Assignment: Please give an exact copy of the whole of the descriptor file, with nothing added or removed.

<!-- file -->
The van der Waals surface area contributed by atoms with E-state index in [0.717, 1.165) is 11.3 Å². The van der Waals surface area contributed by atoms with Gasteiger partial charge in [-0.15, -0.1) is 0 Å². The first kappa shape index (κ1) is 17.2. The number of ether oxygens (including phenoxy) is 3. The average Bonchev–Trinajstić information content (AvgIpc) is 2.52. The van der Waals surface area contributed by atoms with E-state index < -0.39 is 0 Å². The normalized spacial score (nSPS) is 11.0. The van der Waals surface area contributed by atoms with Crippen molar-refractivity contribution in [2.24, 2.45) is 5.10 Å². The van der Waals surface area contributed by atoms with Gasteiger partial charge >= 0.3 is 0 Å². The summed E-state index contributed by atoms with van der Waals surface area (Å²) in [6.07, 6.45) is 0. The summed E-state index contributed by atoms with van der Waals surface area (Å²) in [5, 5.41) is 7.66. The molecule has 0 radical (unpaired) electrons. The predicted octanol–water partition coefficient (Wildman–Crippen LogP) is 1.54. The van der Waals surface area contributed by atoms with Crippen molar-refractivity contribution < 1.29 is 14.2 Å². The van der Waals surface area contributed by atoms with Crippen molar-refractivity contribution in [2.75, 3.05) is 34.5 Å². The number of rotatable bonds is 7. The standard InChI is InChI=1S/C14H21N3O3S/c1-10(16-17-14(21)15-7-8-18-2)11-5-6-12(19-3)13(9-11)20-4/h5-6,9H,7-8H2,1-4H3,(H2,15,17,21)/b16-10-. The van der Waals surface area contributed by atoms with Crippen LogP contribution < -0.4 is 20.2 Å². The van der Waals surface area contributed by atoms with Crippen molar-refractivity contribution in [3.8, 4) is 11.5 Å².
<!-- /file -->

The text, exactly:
The van der Waals surface area contributed by atoms with E-state index in [0.717, 1.165) is 11.3 Å². The van der Waals surface area contributed by atoms with Gasteiger partial charge in [-0.15, -0.1) is 0 Å². The first kappa shape index (κ1) is 17.2. The number of ether oxygens (including phenoxy) is 3. The average Bonchev–Trinajstić information content (AvgIpc) is 2.52. The van der Waals surface area contributed by atoms with E-state index < -0.39 is 0 Å². The normalized spacial score (nSPS) is 11.0. The van der Waals surface area contributed by atoms with Crippen molar-refractivity contribution in [2.24, 2.45) is 5.10 Å². The van der Waals surface area contributed by atoms with Gasteiger partial charge >= 0.3 is 0 Å². The summed E-state index contributed by atoms with van der Waals surface area (Å²) in [6.07, 6.45) is 0. The summed E-state index contributed by atoms with van der Waals surface area (Å²) in [5, 5.41) is 7.66. The molecule has 0 radical (unpaired) electrons. The predicted octanol–water partition coefficient (Wildman–Crippen LogP) is 1.54. The van der Waals surface area contributed by atoms with Crippen molar-refractivity contribution < 1.29 is 14.2 Å². The van der Waals surface area contributed by atoms with Crippen molar-refractivity contribution in [2.75, 3.05) is 34.5 Å². The number of rotatable bonds is 7. The standard InChI is InChI=1S/C14H21N3O3S/c1-10(16-17-14(21)15-7-8-18-2)11-5-6-12(19-3)13(9-11)20-4/h5-6,9H,7-8H2,1-4H3,(H2,15,17,21)/b16-10-. The van der Waals surface area contributed by atoms with Crippen LogP contribution < -0.4 is 20.2 Å². The van der Waals surface area contributed by atoms with Crippen molar-refractivity contribution in [3.8, 4) is 11.5 Å².